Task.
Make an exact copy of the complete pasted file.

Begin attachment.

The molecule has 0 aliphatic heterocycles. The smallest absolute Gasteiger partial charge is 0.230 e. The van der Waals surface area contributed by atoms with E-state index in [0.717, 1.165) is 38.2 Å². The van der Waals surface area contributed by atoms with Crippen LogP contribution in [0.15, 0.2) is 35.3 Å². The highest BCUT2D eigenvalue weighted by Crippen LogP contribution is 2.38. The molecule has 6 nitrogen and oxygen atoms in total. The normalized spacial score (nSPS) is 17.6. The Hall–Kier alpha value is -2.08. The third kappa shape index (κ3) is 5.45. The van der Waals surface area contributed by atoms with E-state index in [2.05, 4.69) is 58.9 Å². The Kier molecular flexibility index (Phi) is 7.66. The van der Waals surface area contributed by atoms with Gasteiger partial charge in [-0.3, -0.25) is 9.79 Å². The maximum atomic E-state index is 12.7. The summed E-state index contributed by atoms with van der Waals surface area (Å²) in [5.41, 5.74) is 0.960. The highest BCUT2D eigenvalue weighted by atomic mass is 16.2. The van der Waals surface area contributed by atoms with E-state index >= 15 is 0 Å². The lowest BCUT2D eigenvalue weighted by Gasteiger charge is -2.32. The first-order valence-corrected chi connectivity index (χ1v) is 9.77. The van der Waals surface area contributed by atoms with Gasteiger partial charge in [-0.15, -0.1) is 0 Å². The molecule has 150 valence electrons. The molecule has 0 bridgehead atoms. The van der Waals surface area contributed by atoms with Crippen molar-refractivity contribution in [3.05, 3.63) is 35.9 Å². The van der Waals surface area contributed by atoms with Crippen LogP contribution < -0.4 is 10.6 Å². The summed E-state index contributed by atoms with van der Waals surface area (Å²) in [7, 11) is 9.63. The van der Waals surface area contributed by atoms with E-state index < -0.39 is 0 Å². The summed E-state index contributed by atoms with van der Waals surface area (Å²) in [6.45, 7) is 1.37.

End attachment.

The molecule has 0 aliphatic heterocycles. The smallest absolute Gasteiger partial charge is 0.230 e. The van der Waals surface area contributed by atoms with E-state index in [0.717, 1.165) is 38.2 Å². The van der Waals surface area contributed by atoms with Crippen LogP contribution in [0.15, 0.2) is 35.3 Å². The highest BCUT2D eigenvalue weighted by Crippen LogP contribution is 2.38. The molecule has 6 nitrogen and oxygen atoms in total. The normalized spacial score (nSPS) is 17.6. The Hall–Kier alpha value is -2.08. The third kappa shape index (κ3) is 5.45. The van der Waals surface area contributed by atoms with E-state index in [2.05, 4.69) is 58.9 Å². The Kier molecular flexibility index (Phi) is 7.66. The van der Waals surface area contributed by atoms with Gasteiger partial charge in [-0.3, -0.25) is 9.79 Å². The maximum atomic E-state index is 12.7. The summed E-state index contributed by atoms with van der Waals surface area (Å²) in [5.41, 5.74) is 0.960. The highest BCUT2D eigenvalue weighted by atomic mass is 16.2. The van der Waals surface area contributed by atoms with E-state index >= 15 is 0 Å². The lowest BCUT2D eigenvalue weighted by Gasteiger charge is -2.32. The first-order valence-corrected chi connectivity index (χ1v) is 9.77. The van der Waals surface area contributed by atoms with Gasteiger partial charge in [-0.15, -0.1) is 0 Å². The molecule has 150 valence electrons. The molecule has 0 bridgehead atoms. The van der Waals surface area contributed by atoms with Crippen molar-refractivity contribution in [3.05, 3.63) is 35.9 Å². The van der Waals surface area contributed by atoms with Crippen LogP contribution < -0.4 is 10.6 Å². The summed E-state index contributed by atoms with van der Waals surface area (Å²) in [7, 11) is 9.63. The van der Waals surface area contributed by atoms with E-state index < -0.39 is 0 Å². The summed E-state index contributed by atoms with van der Waals surface area (Å²) in [6.45, 7) is 1.37.